Blues and Soul Music Magazine

Issue 1101

Welcome To B&S



Ibrahim Maalouf: Barbican, London 11/07/22

IM 1
IM 1

An eager crowd of fans packed the Barbican and rightly so, this enterprising artist makes scarce trips to the UK. It was way back in 2016 when I first encountered this charismatic character at The Love Supreme Festival and I don’t remember it sounding like tonight!

For those not in the know, Maalouf was born in Beirut and now resides in Paris. He is, without doubt, the virtuoso of the quarter-tone trumpet, which allows him to work with the maqam, or system of melodic modes inside Arabic music. His father, the renowned classical trumpeter Nassim Maalouf has been his guiding light and Maalouf pays healthy respect to his musical ancestry but now, very much mixes hip-hop and rock guitar into the fray.

Ibrahim did not play it safe tonight he chose a largely unknown set by previewing songs from his forthcoming and seventeenth album "Capacity To Love" (which will be out November 2022). It paid off because the material is gripping. Tough beats and grooves mixing electronic with live drumming courtesy of the emphatic Henry Was on drums. A unique drummer in the vein of say, Stewart Copeland. His tribal approach was the perfect accompaniment to the groove which was ferocious at times and his drum solo was quite simply breathtaking!

A musician’s musician such as Ibrahim surrounds himself with the best and the ensemble work of this well-honed group was first class. Guitarist Francois Delporte (who happens to have the same gestures of Flea) showed off his fierce technique and musicality and plays a good straight man when Maalouf goes gloriously off piste mucking around with him playing snippets of crowd-pleasing mainstream songs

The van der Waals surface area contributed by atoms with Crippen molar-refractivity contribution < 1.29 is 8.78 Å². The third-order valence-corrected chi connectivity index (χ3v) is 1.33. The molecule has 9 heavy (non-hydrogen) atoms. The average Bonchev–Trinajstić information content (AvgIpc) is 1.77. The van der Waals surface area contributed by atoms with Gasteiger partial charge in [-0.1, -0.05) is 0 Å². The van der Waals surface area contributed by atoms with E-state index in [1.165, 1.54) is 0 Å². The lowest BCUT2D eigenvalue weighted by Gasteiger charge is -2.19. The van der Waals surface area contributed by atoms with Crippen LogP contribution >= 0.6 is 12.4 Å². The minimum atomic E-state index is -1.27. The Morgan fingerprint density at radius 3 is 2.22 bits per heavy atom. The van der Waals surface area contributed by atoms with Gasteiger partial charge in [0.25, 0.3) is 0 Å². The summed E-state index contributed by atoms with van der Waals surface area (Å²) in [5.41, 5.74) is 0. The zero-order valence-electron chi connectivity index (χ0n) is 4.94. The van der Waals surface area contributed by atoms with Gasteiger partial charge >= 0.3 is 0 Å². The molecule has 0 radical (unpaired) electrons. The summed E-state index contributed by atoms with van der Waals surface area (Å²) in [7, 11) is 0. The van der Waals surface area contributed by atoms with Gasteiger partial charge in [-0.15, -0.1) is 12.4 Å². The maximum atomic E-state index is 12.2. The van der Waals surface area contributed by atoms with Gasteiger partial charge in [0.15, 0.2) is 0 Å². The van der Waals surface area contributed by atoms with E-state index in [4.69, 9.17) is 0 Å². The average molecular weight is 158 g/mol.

which broke up the show rather nicely.

The main part of the show was dominated by surging and thunderous horn blasts of Arabic riffage that is frankly intoxicating The exotic scales hit home over the heavy urban grooves and were distinctly mesmerising long after the concert ended. Special mention must go to the sax player who totally blew my mind with his eastern playing it was primal and sounded like a duduk rather than a horn! When the three horn players got into their stride they could have easily brought down the walls of Jericho. Keyboard player Frank Woeste came into his element too especially when duetted with the star trumpeter. Ibrahim speaks from the soul on these quieter occasions and it’s also meditative for the audience.

Suffice to say, his fans lapped it up, he can do no wrong in their eyes as he is a unique performer and much in demand. His purchase is high at the moment having done an excellent album with world music star, Angélique Kidjo and this new offering could well break him further into the mainstream - he certainly deserves this
Words Emrys Baird

From Jazz Funk & Fusion To Acid Jazz

Join the B&S Mailing List

Blues and Soul on Twitter